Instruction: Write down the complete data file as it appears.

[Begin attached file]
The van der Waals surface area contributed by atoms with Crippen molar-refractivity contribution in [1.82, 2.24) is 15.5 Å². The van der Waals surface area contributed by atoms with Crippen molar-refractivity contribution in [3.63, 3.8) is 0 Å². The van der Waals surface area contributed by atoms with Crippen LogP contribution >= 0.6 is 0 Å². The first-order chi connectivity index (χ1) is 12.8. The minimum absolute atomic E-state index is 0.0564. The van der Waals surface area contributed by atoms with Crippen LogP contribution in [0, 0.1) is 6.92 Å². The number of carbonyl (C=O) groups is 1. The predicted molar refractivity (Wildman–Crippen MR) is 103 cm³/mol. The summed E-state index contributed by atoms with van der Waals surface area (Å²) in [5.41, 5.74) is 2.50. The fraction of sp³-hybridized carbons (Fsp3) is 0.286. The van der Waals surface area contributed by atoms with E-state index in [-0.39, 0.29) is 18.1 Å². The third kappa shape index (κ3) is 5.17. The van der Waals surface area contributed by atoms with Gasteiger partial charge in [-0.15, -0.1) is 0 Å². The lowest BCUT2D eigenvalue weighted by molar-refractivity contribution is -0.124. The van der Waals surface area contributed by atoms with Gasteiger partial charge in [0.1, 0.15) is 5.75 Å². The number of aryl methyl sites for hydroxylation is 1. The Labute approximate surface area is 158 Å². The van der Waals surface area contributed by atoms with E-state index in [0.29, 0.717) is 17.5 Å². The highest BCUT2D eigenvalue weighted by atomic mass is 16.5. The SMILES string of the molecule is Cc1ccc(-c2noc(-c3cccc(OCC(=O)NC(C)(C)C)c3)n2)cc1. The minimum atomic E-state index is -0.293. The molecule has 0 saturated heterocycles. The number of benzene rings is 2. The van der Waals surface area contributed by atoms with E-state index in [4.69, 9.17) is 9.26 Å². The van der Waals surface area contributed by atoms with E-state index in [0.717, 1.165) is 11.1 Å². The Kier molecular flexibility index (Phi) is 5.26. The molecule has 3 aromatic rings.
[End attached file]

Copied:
The van der Waals surface area contributed by atoms with Crippen molar-refractivity contribution in [1.82, 2.24) is 15.5 Å². The van der Waals surface area contributed by atoms with Crippen molar-refractivity contribution in [3.63, 3.8) is 0 Å². The van der Waals surface area contributed by atoms with Crippen LogP contribution >= 0.6 is 0 Å². The first-order chi connectivity index (χ1) is 12.8. The minimum absolute atomic E-state index is 0.0564. The van der Waals surface area contributed by atoms with Crippen LogP contribution in [0, 0.1) is 6.92 Å². The number of carbonyl (C=O) groups is 1. The predicted molar refractivity (Wildman–Crippen MR) is 103 cm³/mol. The summed E-state index contributed by atoms with van der Waals surface area (Å²) in [5.41, 5.74) is 2.50. The fraction of sp³-hybridized carbons (Fsp3) is 0.286. The van der Waals surface area contributed by atoms with E-state index in [-0.39, 0.29) is 18.1 Å². The third kappa shape index (κ3) is 5.17. The van der Waals surface area contributed by atoms with Gasteiger partial charge in [-0.15, -0.1) is 0 Å². The lowest BCUT2D eigenvalue weighted by molar-refractivity contribution is -0.124. The van der Waals surface area contributed by atoms with Gasteiger partial charge in [0.1, 0.15) is 5.75 Å². The number of aryl methyl sites for hydroxylation is 1. The Labute approximate surface area is 158 Å². The van der Waals surface area contributed by atoms with E-state index in [0.29, 0.717) is 17.5 Å². The highest BCUT2D eigenvalue weighted by atomic mass is 16.5. The SMILES string of the molecule is Cc1ccc(-c2noc(-c3cccc(OCC(=O)NC(C)(C)C)c3)n2)cc1. The minimum atomic E-state index is -0.293. The molecule has 0 saturated heterocycles. The number of benzene rings is 2. The van der Waals surface area contributed by atoms with E-state index in [4.69, 9.17) is 9.26 Å². The van der Waals surface area contributed by atoms with E-state index in [0.717, 1.165) is 11.1 Å². The Kier molecular flexibility index (Phi) is 5.26. The molecule has 3 aromatic rings.